Bruce C. Maag has been blessed in a way that many of us still dream about: he has been able to have a career doing what he truly loves—helping those in need. Maag has spent over 30 years helping children in foster care, contributing his energy and time to working for various organizations dedicated to helping children, many of which were organizations he started himself.
Bruce Maag began working with the Ohio Youth Advocate Program in 1978 as their COO. This was one of the first TFC programs in America. In 1984, he established Specialized Alternatives for Families and Youth (SAFY) and was its CEO for 16 years until 1999. In December of 1999, Mr. Maag chose to resign to be with his wife who was fighting Leukemia. When Mr. Maag’s wife passed away, he realized he needed to move on and continue doing the work to which he had devoted his life. In July of 2000, he formed the International Phoenix Group and Phoenix Homes. IPG has now grown to employ more than 100 staff members and serves over 350 youths.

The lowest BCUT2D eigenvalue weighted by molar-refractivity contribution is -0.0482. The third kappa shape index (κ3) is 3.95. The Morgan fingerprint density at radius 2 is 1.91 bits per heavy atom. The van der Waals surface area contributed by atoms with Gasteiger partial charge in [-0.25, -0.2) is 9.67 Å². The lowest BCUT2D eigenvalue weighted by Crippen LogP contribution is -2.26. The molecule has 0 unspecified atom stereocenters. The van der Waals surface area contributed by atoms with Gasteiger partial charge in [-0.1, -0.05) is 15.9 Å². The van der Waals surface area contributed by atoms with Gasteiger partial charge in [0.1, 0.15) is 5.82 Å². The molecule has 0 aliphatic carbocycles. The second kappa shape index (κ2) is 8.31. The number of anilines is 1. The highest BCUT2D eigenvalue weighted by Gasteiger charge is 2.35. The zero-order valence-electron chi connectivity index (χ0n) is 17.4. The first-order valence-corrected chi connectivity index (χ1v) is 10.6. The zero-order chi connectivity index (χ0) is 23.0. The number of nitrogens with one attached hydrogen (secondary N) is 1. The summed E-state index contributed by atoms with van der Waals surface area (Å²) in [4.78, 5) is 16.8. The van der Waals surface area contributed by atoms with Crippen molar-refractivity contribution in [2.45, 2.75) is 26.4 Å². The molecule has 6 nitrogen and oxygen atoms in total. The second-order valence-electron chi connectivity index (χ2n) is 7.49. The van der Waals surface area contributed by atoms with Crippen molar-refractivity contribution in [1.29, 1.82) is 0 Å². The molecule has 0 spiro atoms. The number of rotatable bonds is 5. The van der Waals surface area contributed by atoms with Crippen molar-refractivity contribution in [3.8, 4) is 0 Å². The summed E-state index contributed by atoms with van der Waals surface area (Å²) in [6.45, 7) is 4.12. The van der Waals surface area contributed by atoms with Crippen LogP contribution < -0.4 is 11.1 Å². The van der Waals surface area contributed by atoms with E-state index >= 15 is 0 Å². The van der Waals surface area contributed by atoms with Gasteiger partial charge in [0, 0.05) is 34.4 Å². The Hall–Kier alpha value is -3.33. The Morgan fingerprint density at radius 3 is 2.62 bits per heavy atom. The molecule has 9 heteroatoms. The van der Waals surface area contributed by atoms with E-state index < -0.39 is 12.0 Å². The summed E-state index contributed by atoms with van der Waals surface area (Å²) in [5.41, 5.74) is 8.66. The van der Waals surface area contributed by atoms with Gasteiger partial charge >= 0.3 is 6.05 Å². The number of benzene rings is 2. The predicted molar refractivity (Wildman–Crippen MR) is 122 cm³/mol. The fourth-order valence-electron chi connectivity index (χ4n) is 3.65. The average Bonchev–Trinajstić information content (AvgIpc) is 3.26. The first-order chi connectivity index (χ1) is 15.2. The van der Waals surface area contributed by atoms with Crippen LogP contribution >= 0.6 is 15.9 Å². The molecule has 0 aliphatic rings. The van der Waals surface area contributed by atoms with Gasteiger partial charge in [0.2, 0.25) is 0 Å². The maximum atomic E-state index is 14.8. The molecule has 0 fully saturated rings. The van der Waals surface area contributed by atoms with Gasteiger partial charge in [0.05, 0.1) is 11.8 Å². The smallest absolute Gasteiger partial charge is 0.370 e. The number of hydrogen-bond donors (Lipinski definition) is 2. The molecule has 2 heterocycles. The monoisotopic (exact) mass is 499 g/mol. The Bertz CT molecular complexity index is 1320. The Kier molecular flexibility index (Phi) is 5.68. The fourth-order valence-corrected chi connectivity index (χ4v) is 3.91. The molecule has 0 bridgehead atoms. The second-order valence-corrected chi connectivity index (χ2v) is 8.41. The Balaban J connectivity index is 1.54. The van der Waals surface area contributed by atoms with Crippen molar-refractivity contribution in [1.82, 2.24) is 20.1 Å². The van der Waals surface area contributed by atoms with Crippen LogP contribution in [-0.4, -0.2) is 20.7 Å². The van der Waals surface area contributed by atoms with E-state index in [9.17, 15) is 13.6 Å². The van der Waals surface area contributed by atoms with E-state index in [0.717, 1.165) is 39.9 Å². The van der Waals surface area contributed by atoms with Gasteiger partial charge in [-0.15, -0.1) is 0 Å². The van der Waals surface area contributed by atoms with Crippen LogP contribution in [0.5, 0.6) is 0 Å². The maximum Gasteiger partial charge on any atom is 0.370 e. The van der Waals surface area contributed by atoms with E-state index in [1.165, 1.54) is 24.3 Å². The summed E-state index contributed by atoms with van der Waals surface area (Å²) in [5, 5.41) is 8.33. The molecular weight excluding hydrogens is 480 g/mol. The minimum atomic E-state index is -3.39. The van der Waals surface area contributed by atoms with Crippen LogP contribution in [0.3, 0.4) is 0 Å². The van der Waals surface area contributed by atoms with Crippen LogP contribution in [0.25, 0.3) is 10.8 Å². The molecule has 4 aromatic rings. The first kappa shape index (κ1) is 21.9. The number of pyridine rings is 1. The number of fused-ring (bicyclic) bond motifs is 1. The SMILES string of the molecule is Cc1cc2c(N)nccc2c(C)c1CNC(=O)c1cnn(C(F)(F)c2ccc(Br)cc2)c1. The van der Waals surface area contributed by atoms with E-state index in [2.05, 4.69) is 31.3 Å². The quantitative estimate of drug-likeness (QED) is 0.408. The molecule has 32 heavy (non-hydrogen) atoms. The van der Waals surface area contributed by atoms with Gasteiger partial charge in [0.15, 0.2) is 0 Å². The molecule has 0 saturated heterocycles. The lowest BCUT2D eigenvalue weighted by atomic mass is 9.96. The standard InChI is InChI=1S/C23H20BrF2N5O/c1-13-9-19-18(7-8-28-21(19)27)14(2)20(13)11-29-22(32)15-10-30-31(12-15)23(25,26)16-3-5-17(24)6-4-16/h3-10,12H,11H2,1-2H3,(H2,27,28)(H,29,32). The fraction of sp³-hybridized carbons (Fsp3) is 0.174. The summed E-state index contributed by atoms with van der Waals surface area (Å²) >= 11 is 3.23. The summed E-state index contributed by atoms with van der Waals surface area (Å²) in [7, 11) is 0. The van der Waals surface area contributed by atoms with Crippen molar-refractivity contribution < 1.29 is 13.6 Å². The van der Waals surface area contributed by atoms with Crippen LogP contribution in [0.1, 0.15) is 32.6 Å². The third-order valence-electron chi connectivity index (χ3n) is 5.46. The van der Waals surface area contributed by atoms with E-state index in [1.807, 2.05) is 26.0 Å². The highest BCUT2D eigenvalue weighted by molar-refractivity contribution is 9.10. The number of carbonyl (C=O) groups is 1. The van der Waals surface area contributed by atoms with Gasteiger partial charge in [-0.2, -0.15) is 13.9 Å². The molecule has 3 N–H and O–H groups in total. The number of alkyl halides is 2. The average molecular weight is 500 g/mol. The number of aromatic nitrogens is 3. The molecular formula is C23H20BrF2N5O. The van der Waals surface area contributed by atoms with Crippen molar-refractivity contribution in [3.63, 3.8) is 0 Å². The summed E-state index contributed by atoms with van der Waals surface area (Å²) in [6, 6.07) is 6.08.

Mr. Maag has always found it important to help those who are less fortunate than he, and his inspiration for IPG formulated when he realized how many children are unable to be helped because they are considered more difficult than others, which is why International Phoenix Group focuses on the severely emotionally disturbed and under-served youth in North America. Since 2000, Bruce Maag has been working towards building and strengthening the structure of his much needed organization. Today, IPG has offices in three states and serves youth on a daily basis. In 1994, Bruce was honored with the Virginia Colson award from the Ohio Association for Child Caring Agencies for his outstanding services to children, youth, and families in Ohio.